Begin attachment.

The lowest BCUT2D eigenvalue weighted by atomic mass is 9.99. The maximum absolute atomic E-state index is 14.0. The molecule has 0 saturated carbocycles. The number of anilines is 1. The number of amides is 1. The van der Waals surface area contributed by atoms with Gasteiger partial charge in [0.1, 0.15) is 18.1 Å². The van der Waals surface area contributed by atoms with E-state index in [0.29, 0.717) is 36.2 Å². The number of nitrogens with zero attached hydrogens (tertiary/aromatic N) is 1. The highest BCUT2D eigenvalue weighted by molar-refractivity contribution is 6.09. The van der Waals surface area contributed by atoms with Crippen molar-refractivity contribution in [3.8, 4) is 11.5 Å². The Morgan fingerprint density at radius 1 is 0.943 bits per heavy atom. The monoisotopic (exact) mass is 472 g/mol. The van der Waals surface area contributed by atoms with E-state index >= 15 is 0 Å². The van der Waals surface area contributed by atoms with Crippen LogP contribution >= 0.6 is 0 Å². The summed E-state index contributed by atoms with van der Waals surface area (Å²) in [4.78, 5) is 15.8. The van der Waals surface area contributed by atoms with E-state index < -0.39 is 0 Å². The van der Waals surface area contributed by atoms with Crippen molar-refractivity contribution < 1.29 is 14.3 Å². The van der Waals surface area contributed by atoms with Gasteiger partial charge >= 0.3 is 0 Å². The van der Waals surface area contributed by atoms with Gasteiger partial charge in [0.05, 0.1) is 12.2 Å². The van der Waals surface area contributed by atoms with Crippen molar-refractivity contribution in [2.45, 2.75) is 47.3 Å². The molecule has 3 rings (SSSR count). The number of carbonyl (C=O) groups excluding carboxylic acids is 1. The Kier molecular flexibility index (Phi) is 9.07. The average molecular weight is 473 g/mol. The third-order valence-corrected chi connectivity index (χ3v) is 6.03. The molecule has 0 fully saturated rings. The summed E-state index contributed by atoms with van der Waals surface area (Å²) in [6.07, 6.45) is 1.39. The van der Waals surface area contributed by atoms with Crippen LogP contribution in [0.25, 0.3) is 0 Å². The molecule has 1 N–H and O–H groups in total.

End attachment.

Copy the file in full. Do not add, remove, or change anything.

The lowest BCUT2D eigenvalue weighted by atomic mass is 9.99. The maximum absolute atomic E-state index is 14.0. The molecule has 0 saturated carbocycles. The number of anilines is 1. The number of amides is 1. The van der Waals surface area contributed by atoms with Gasteiger partial charge in [0.1, 0.15) is 18.1 Å². The van der Waals surface area contributed by atoms with E-state index in [0.29, 0.717) is 36.2 Å². The number of nitrogens with zero attached hydrogens (tertiary/aromatic N) is 1. The highest BCUT2D eigenvalue weighted by molar-refractivity contribution is 6.09. The van der Waals surface area contributed by atoms with Crippen molar-refractivity contribution in [3.8, 4) is 11.5 Å². The Morgan fingerprint density at radius 1 is 0.943 bits per heavy atom. The monoisotopic (exact) mass is 472 g/mol. The van der Waals surface area contributed by atoms with E-state index >= 15 is 0 Å². The van der Waals surface area contributed by atoms with Crippen LogP contribution >= 0.6 is 0 Å². The summed E-state index contributed by atoms with van der Waals surface area (Å²) in [4.78, 5) is 15.8. The van der Waals surface area contributed by atoms with E-state index < -0.39 is 0 Å². The van der Waals surface area contributed by atoms with Crippen molar-refractivity contribution < 1.29 is 14.3 Å². The van der Waals surface area contributed by atoms with Gasteiger partial charge >= 0.3 is 0 Å². The van der Waals surface area contributed by atoms with Gasteiger partial charge in [0.05, 0.1) is 12.2 Å². The van der Waals surface area contributed by atoms with Crippen molar-refractivity contribution in [2.45, 2.75) is 47.3 Å². The molecule has 3 rings (SSSR count). The number of carbonyl (C=O) groups excluding carboxylic acids is 1. The Kier molecular flexibility index (Phi) is 9.07. The average molecular weight is 473 g/mol. The third-order valence-corrected chi connectivity index (χ3v) is 6.03. The molecule has 0 fully saturated rings. The summed E-state index contributed by atoms with van der Waals surface area (Å²) in [6.07, 6.45) is 1.39. The van der Waals surface area contributed by atoms with Crippen LogP contribution in [0.25, 0.3) is 0 Å². The molecule has 1 N–H and O–H groups in total.